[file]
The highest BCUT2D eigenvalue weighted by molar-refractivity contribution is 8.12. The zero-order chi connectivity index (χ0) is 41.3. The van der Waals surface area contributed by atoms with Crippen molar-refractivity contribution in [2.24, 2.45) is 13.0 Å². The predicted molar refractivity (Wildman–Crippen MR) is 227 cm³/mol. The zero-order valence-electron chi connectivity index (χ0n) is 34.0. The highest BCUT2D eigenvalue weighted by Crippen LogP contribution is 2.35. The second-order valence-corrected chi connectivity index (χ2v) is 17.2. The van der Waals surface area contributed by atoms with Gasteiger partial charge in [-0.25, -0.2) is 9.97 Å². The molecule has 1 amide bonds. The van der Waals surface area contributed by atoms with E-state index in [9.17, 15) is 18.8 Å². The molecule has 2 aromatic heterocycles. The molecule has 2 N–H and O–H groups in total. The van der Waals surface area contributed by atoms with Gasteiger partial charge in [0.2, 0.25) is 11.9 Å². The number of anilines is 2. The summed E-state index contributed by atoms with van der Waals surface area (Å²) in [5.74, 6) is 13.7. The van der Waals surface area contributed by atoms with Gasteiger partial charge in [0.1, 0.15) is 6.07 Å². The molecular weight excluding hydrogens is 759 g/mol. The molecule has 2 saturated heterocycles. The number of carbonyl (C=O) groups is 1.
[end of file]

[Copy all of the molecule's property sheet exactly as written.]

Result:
The highest BCUT2D eigenvalue weighted by molar-refractivity contribution is 8.12. The zero-order chi connectivity index (χ0) is 41.3. The van der Waals surface area contributed by atoms with Crippen molar-refractivity contribution in [2.24, 2.45) is 13.0 Å². The predicted molar refractivity (Wildman–Crippen MR) is 227 cm³/mol. The zero-order valence-electron chi connectivity index (χ0n) is 34.0. The highest BCUT2D eigenvalue weighted by Crippen LogP contribution is 2.35. The second-order valence-corrected chi connectivity index (χ2v) is 17.2. The van der Waals surface area contributed by atoms with Gasteiger partial charge in [-0.25, -0.2) is 9.97 Å². The molecule has 1 amide bonds. The van der Waals surface area contributed by atoms with E-state index in [9.17, 15) is 18.8 Å². The molecule has 2 aromatic heterocycles. The molecule has 2 N–H and O–H groups in total. The van der Waals surface area contributed by atoms with Gasteiger partial charge in [0.2, 0.25) is 11.9 Å². The number of anilines is 2. The summed E-state index contributed by atoms with van der Waals surface area (Å²) in [5.74, 6) is 13.7. The van der Waals surface area contributed by atoms with Gasteiger partial charge in [0.1, 0.15) is 6.07 Å². The molecular weight excluding hydrogens is 759 g/mol. The molecule has 2 saturated heterocycles. The number of carbonyl (C=O) groups is 1.